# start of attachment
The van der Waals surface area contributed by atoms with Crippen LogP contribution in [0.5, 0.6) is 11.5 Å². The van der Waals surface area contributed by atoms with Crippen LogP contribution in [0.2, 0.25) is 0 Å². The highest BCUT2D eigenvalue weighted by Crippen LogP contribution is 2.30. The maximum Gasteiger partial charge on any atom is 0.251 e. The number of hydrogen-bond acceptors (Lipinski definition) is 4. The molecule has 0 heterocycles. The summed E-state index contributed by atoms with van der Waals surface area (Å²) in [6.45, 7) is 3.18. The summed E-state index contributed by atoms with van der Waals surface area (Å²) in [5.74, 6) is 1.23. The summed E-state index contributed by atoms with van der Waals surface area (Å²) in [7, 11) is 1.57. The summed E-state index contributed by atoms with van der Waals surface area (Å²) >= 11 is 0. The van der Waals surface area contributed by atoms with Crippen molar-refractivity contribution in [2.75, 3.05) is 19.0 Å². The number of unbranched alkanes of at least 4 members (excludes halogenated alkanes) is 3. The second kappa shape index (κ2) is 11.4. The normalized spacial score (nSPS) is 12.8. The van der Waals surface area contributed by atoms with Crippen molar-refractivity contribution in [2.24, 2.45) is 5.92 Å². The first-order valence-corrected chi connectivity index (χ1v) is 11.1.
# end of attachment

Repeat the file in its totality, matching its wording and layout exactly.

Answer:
The van der Waals surface area contributed by atoms with Crippen LogP contribution in [0.5, 0.6) is 11.5 Å². The van der Waals surface area contributed by atoms with Crippen LogP contribution in [0.2, 0.25) is 0 Å². The highest BCUT2D eigenvalue weighted by Crippen LogP contribution is 2.30. The maximum Gasteiger partial charge on any atom is 0.251 e. The number of hydrogen-bond acceptors (Lipinski definition) is 4. The molecule has 0 heterocycles. The summed E-state index contributed by atoms with van der Waals surface area (Å²) in [6.45, 7) is 3.18. The summed E-state index contributed by atoms with van der Waals surface area (Å²) in [5.74, 6) is 1.23. The summed E-state index contributed by atoms with van der Waals surface area (Å²) in [7, 11) is 1.57. The summed E-state index contributed by atoms with van der Waals surface area (Å²) >= 11 is 0. The van der Waals surface area contributed by atoms with Crippen molar-refractivity contribution in [2.75, 3.05) is 19.0 Å². The number of unbranched alkanes of at least 4 members (excludes halogenated alkanes) is 3. The second kappa shape index (κ2) is 11.4. The normalized spacial score (nSPS) is 12.8. The van der Waals surface area contributed by atoms with Crippen molar-refractivity contribution in [2.24, 2.45) is 5.92 Å². The first-order valence-corrected chi connectivity index (χ1v) is 11.1.